In the mid-1800s, the American west was a distant wilderness to most people. Americans, and the rest of the world, saw the landscape mostly through the works of artists who accompanied survey expeditions. Their often monumental and romanticized paintings fired the imagination of an “American Eden.” Perhaps the most famous of these artists, both at the time and still today, is Albert Bierstadt.
Albert Bierstadt was born on January 7, 1830 (died 1902), in Prussian Germany. His parents emigrated to New Bedford, Massachusetts, when Albert was just two years old. His father built barrels for the whaling industry, providing a comfortable childhood for Albert and his two brothers.
The boy was a natural artist, constantly sketching what he saw around him in the New England landscape. Little is known about his early life, but his skill at drawing led him to become an art teacher at age 20. Then, in 1853, he traveled to Germany, studying with experienced artists and sketching across Germany, Switzerland, and Italy for four years. He matured as an artist, demonstrating exceptional talent at representing the vertical landscapes of the Alps.
Once back in New Bedford, he began to exhibit his European work, gaining recognition for his luminous use of light and color that produced serene and gentle landscapes. He traveled throughout New England, and like other artists of the Hudson River School, he painted highly evocative and idealized American landscapes.
Bierstadt, however, along with others including Thomas Moran, became enthralled by the landscape of the American West. During 1857-1859, he took two trips, making countless sketches and experimenting with the new field of photography. He travels convinced him that the American West “has the best material for the artist in the world.” He took a studio in New York City and, using the sketches from his travels, began painting the large canvases for which he became famous. He used the techniques he honed painting in the Alps to produce mystical scenes based on recognizable landscapes but modified to evoke tranquility and majesty.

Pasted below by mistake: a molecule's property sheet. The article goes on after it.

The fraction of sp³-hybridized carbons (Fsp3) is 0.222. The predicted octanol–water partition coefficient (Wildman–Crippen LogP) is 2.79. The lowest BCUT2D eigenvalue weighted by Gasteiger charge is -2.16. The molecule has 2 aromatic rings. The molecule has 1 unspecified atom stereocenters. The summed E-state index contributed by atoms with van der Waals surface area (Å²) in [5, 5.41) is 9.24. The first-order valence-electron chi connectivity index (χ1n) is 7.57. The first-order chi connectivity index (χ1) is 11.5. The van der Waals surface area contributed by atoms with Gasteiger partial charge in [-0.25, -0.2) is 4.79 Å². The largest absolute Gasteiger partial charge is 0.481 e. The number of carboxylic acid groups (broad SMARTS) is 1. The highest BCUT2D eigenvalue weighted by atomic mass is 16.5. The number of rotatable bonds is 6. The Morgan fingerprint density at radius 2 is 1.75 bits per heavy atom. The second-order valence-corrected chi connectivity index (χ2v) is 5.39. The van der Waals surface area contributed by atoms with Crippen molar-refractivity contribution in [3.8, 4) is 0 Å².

For the next several decades, Bierstadt took his place as one of the nation’s most revered landscape artists. His monumental canvases graced the U.S. capitol and the finest galleries across the nation (where they can still be seen today). He emphasized the grandeur of the natural environment, generally minimizing the presence of the human-built world. The popularity of his work is often credited with energizing the drive to protect western landscapes as national parks. He was also appalled by the destruction of American bison and other species. “The continual slaughter of native species,” he said, “must be halted before all is lost.”
In his later years, he spent parts of every year in the Bahamas, where his wife had moved for medical reasons. His paintings of tropical environments are generally considered of equal quality to those he painted of the American West.
Bierstadt’s popularity fell as the 20th Century approached, with critics dismissing his large canvases as overly sentimental. His reputation revived in the 1960s as the environmental movement renewed Americans interest in the need for protecting our great natural resources. Today his works occupy a prominent position as symbols of the majesty of the western landscape. As he said,“Truly all is remarkable and a wellspring of amazement and wonder. Man is so fortunate to dwell in this American Garden of Eden.”
Albertbierstadt.org. Albert Bierstadt Biography in Details. Available at: https://www.albertbierstadt.org/biography.html. Accessed January 5, 2023.
National Gallery of Art. Albert Bierstadt. Available at: https://www.nga.gov/collection/artist-info.6707.html. Accessed January 5, 2023.
The Art Story. Albert Bierstadt. Available at: https://www.theartstory.org/artist/bierstadt-albert/. Accessed January 5, 2023.